Here's What Was Really Behind the Cubs' World Series Curse
With their first World Series win since 1908, Cubs fans are celebrating the demise of a curse on their team — but what's the psychology behind the belief?
Baseball fans are celebrating the demise of a curse on the Chicago Cubs, who finally ended a World Series drought that began near the end of World War II.
The Cubs, according to legend, have been afflicted with a supposed "Billy Goat" curse that dates back to 1945 when a man named Bill "Billy Goat" Sianis had a pet goat that was refused entry to a Cubs game. Offended by the affront, according to legend he cursed the club with the words, "The Cubs ain't gonna win no more!"
The Cubs have of course won many games since then - including game 7 of the World Series, what some are calling the best World Series game ever played - but most versions of the legend suggest that the curse was about the World Series specifically.
Curses and spells seem like relics from the Middle Ages, though superstitions are all around us. The next time you're in a tall building, look to see if it lists a 13th floor. Superstitions are common in sports and gambling, where people seek a real or imaginary edge. And last year the British government adopted a novel, folkloric approach to its efforts to end sex trafficking in Africa, using the victims' belief in curses and witchcraft to their advantage by helping women break free of fears that kept them in servitude.
Curses, like magic spells and superstitions, are psychologically appealing to people because it helps give them a sense of power and control over their lives and destinies. The idea of a wholly random world is scarier than one in which magic can influence our lives. If a lucky penny or rabbit's foot can give us an advantage why not use it?
Cubs Curse Removal
In superstition and fairy tales it's commonly believed that the best (or only) way to remove a curse is with another, more effective magic spell. In other words, a curse doesn't merely end on its own. Something important has to happen. A charming prince must kiss a sleeping princess, for example, or a counter-spell must be cast.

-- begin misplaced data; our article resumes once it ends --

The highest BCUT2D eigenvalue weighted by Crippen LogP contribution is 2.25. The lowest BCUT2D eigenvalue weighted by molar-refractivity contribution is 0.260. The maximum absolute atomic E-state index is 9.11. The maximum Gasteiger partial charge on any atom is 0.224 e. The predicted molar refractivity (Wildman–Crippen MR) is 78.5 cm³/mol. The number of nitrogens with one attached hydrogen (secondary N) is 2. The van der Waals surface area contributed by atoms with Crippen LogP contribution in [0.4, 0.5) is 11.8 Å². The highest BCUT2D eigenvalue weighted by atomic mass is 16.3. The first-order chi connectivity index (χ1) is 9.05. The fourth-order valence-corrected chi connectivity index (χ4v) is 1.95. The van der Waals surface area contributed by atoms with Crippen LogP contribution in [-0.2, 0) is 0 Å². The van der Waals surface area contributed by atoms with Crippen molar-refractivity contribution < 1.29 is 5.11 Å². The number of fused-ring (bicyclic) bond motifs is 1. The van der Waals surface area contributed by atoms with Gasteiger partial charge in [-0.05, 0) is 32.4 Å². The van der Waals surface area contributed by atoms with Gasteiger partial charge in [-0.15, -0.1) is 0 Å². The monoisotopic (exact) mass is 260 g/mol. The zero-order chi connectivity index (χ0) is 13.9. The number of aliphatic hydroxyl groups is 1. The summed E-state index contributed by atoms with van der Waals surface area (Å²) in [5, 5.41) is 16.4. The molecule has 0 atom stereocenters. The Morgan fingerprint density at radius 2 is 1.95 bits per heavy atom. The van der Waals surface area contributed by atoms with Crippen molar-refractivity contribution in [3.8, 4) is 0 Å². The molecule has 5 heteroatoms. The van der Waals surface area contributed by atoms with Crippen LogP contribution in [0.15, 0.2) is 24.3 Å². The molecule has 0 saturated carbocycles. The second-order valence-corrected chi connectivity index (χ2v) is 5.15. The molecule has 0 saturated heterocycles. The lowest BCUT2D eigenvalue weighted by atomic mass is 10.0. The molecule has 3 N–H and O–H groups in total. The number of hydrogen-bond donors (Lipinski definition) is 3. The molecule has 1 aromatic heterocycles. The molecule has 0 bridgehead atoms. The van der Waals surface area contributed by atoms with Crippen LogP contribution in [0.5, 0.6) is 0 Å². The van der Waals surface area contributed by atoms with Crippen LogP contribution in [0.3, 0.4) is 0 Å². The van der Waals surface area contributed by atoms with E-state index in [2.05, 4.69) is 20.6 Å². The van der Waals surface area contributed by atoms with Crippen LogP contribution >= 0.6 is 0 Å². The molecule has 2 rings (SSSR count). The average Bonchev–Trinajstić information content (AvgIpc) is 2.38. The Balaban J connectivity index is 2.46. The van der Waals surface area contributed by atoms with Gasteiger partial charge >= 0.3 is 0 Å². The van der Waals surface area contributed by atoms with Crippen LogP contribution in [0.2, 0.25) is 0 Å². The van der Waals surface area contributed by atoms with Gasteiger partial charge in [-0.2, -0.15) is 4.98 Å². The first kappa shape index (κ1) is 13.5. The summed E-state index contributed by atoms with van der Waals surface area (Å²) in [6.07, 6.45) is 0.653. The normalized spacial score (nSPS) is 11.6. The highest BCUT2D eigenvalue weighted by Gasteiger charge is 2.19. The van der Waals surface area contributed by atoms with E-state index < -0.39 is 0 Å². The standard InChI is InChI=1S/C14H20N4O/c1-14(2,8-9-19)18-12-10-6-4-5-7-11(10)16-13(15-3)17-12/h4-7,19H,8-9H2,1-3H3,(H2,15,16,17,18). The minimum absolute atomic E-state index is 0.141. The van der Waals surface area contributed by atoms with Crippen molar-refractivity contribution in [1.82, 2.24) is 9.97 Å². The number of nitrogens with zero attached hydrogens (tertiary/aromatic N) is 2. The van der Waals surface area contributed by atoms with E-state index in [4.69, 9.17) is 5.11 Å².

In fact some claim that an even stronger counter-curse, or blessing, is said to have shattered the Cubs curse, and it has to do with numerology and the number 108. Grant DePorter, co-author of the book "Hoodoo: Unraveling the 100 Year Mystery of the Chicago Cubs," claims to have discovered a series of amazing coincidences relating the Chicago Cubs to the number 108, including that baseballs have 108 stitches; that the distance from both the left field and right field foul poles to home plate at Wrigley Field is 108 meters; and that the film "Back to the Future Part II" (which refers to the Cubs winning the World Series) is 108 minutes long.
Ironically the idea of a curse may in fact have been a self-fulfilling prophecy. Belief in the power of curses is a form of placebo effect, which only works if the patient believes it's effective. If Cubs players believe that their team is in fact cursed - and that their best efforts will ultimately be futile in the face of a magic spell - it might unconsciously affect their performance. Confidence and focus are important to athletic success, and if a player actually believes in a curse, it could change their game.
The fact that the Cubs won the World Series could be due to a curse removal - or it might have been inevitable, due to what statisticians call "regression to the mean." In other words, once you have a large enough sample size, sooner or later a traditionally losing team will win, and a traditionally winning team will lose. Much of a team's success is of course due to the skills of any given team at any given time, but part of it is simply luck.
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